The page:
Sixteen-year-olds accused of committing a crime in New York State will now be handled differently by police and in court.
The new “Raise the Age” law takes partial effect on October 1, 2018.
Misdemeanor crimes, with some exceptions, will now go through local family courts rather than criminal courts. Those exceptions, which include certain violations or traffic offenses, will still have to go to criminal court.
This change could result in different programs and agencies having a chance to course-correct a 16-year-old’s behavior. They may see a probation officer before they face a judge.
Erie County’s former Acting District Attorney, Michael Flaherty, explained that 16-year-olds who commit felonies will now be considered adolescent offenders.
Their cases will go to the newly established Youth Part of the supreme court, presided by a family court judge with specialized training in dealing with 16-year-olds.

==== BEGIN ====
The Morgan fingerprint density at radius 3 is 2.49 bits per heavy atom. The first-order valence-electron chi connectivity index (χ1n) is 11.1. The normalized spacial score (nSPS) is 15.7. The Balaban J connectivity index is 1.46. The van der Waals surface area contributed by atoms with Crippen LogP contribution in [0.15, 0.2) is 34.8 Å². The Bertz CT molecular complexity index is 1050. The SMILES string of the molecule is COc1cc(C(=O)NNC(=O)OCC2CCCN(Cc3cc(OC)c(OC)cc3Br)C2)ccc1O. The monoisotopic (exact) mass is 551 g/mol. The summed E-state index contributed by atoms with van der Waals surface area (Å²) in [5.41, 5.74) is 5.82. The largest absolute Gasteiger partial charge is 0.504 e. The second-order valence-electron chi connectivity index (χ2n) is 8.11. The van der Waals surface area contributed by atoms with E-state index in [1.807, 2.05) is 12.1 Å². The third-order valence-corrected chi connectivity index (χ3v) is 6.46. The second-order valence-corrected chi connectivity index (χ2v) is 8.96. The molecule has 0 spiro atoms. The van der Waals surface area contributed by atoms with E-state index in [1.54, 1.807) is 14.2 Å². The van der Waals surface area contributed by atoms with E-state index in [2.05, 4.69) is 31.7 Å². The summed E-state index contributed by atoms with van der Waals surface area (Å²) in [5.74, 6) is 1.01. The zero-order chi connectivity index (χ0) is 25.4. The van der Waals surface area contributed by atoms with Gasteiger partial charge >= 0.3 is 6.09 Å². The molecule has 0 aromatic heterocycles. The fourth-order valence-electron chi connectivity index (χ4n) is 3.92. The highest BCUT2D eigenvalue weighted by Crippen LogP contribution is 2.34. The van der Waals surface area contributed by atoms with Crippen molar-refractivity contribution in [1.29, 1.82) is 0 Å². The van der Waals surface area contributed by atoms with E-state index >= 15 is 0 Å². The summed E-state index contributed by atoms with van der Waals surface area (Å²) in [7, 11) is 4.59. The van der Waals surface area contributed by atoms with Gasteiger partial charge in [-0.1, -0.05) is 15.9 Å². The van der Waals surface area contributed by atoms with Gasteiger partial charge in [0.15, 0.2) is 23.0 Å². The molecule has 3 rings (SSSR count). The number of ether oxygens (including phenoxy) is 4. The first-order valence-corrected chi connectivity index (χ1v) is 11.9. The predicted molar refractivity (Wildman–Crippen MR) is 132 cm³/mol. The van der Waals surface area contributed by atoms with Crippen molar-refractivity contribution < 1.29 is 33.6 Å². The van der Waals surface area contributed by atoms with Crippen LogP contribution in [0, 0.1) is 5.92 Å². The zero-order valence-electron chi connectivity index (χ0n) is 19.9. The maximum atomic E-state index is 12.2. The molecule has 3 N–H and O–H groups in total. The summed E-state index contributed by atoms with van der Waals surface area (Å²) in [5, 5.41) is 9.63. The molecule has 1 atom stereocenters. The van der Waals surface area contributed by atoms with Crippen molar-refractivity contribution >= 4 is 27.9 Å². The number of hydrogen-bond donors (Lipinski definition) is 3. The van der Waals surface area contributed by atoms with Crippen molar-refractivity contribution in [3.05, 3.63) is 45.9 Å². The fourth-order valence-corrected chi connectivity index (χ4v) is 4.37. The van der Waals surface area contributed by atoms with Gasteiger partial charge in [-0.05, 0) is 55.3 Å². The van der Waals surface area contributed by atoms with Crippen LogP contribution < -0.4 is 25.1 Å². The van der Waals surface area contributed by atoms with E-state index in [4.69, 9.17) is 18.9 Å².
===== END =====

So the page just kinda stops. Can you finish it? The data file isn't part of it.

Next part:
“Violent felonies also would be handled in the Youth Part, but the consequences of those violent felonies – which could include murder, causing serious physical injury, or the use of a firearm – may still result in a sanction, a penalty, that would be given out to an adult,” said Flaherty.
The new law also means a 16-year-old cannot be questioned by police without his or her parents.
They can also not be held in a jail with general population adults, either. Flaherty said that police will have the responsibility of transporting the sixteen-year-olds to a “designated youth facility.”
The law will eventually apply to 17-year-olds when part two of the legislation takes effect in 2019.